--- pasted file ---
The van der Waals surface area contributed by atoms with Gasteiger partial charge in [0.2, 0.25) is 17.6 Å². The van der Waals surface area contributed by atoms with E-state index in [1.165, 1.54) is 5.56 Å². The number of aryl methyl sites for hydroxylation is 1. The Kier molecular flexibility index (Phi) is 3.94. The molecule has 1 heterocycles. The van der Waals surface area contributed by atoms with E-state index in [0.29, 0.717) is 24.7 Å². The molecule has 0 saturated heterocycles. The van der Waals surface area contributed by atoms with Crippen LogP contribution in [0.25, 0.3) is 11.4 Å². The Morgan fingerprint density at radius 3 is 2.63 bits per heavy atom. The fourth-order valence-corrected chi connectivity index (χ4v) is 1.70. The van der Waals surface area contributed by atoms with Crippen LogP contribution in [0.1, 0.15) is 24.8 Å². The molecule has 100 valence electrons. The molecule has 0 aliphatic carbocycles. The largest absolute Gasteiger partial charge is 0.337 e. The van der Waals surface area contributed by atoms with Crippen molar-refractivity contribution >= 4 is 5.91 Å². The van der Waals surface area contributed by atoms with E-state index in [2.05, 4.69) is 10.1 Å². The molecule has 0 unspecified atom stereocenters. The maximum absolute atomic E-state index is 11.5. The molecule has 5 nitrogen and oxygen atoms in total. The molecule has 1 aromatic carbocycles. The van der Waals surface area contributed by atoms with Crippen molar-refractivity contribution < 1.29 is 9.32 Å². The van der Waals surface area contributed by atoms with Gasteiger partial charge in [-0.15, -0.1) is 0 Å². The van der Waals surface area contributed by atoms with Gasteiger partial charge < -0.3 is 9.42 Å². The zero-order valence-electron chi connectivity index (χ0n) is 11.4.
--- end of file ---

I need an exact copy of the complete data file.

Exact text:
The van der Waals surface area contributed by atoms with Gasteiger partial charge in [0.2, 0.25) is 17.6 Å². The van der Waals surface area contributed by atoms with E-state index in [1.165, 1.54) is 5.56 Å². The number of aryl methyl sites for hydroxylation is 1. The Kier molecular flexibility index (Phi) is 3.94. The molecule has 1 heterocycles. The van der Waals surface area contributed by atoms with E-state index in [0.29, 0.717) is 24.7 Å². The molecule has 0 saturated heterocycles. The van der Waals surface area contributed by atoms with Crippen LogP contribution in [0.25, 0.3) is 11.4 Å². The Morgan fingerprint density at radius 3 is 2.63 bits per heavy atom. The fourth-order valence-corrected chi connectivity index (χ4v) is 1.70. The van der Waals surface area contributed by atoms with Crippen LogP contribution in [0.1, 0.15) is 24.8 Å². The molecule has 100 valence electrons. The molecule has 0 aliphatic carbocycles. The largest absolute Gasteiger partial charge is 0.337 e. The van der Waals surface area contributed by atoms with Crippen molar-refractivity contribution >= 4 is 5.91 Å². The van der Waals surface area contributed by atoms with E-state index in [2.05, 4.69) is 10.1 Å². The molecule has 0 unspecified atom stereocenters. The maximum absolute atomic E-state index is 11.5. The molecule has 5 nitrogen and oxygen atoms in total. The molecule has 1 aromatic carbocycles. The van der Waals surface area contributed by atoms with Crippen molar-refractivity contribution < 1.29 is 9.32 Å². The van der Waals surface area contributed by atoms with Gasteiger partial charge in [-0.15, -0.1) is 0 Å². The van der Waals surface area contributed by atoms with Gasteiger partial charge < -0.3 is 9.42 Å². The zero-order valence-electron chi connectivity index (χ0n) is 11.4.